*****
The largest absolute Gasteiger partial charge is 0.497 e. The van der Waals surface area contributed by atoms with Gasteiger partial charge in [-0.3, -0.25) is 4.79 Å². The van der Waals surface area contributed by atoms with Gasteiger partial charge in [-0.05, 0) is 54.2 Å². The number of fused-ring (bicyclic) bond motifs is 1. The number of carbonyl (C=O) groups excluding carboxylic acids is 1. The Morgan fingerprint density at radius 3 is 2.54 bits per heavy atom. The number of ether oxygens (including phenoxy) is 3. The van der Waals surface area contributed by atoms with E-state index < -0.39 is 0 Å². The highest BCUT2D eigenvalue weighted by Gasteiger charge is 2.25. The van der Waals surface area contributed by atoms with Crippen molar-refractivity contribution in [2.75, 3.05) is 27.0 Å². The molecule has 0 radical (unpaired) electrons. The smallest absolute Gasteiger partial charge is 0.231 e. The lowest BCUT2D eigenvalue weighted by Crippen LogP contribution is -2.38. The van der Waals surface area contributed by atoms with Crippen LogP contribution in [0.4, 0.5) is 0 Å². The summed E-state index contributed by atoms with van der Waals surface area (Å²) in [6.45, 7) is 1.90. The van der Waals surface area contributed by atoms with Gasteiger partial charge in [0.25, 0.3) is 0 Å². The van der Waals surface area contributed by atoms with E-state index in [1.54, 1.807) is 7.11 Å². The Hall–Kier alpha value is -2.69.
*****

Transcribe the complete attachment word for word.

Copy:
The largest absolute Gasteiger partial charge is 0.497 e. The van der Waals surface area contributed by atoms with Gasteiger partial charge in [-0.3, -0.25) is 4.79 Å². The van der Waals surface area contributed by atoms with Gasteiger partial charge in [-0.05, 0) is 54.2 Å². The number of fused-ring (bicyclic) bond motifs is 1. The number of carbonyl (C=O) groups excluding carboxylic acids is 1. The Morgan fingerprint density at radius 3 is 2.54 bits per heavy atom. The number of ether oxygens (including phenoxy) is 3. The van der Waals surface area contributed by atoms with E-state index < -0.39 is 0 Å². The highest BCUT2D eigenvalue weighted by Gasteiger charge is 2.25. The van der Waals surface area contributed by atoms with Crippen molar-refractivity contribution in [2.75, 3.05) is 27.0 Å². The molecule has 0 radical (unpaired) electrons. The smallest absolute Gasteiger partial charge is 0.231 e. The lowest BCUT2D eigenvalue weighted by Crippen LogP contribution is -2.38. The van der Waals surface area contributed by atoms with Crippen LogP contribution in [0.4, 0.5) is 0 Å². The summed E-state index contributed by atoms with van der Waals surface area (Å²) in [6.45, 7) is 1.90. The van der Waals surface area contributed by atoms with Gasteiger partial charge in [0.25, 0.3) is 0 Å². The van der Waals surface area contributed by atoms with E-state index in [1.54, 1.807) is 7.11 Å². The Hall–Kier alpha value is -2.69.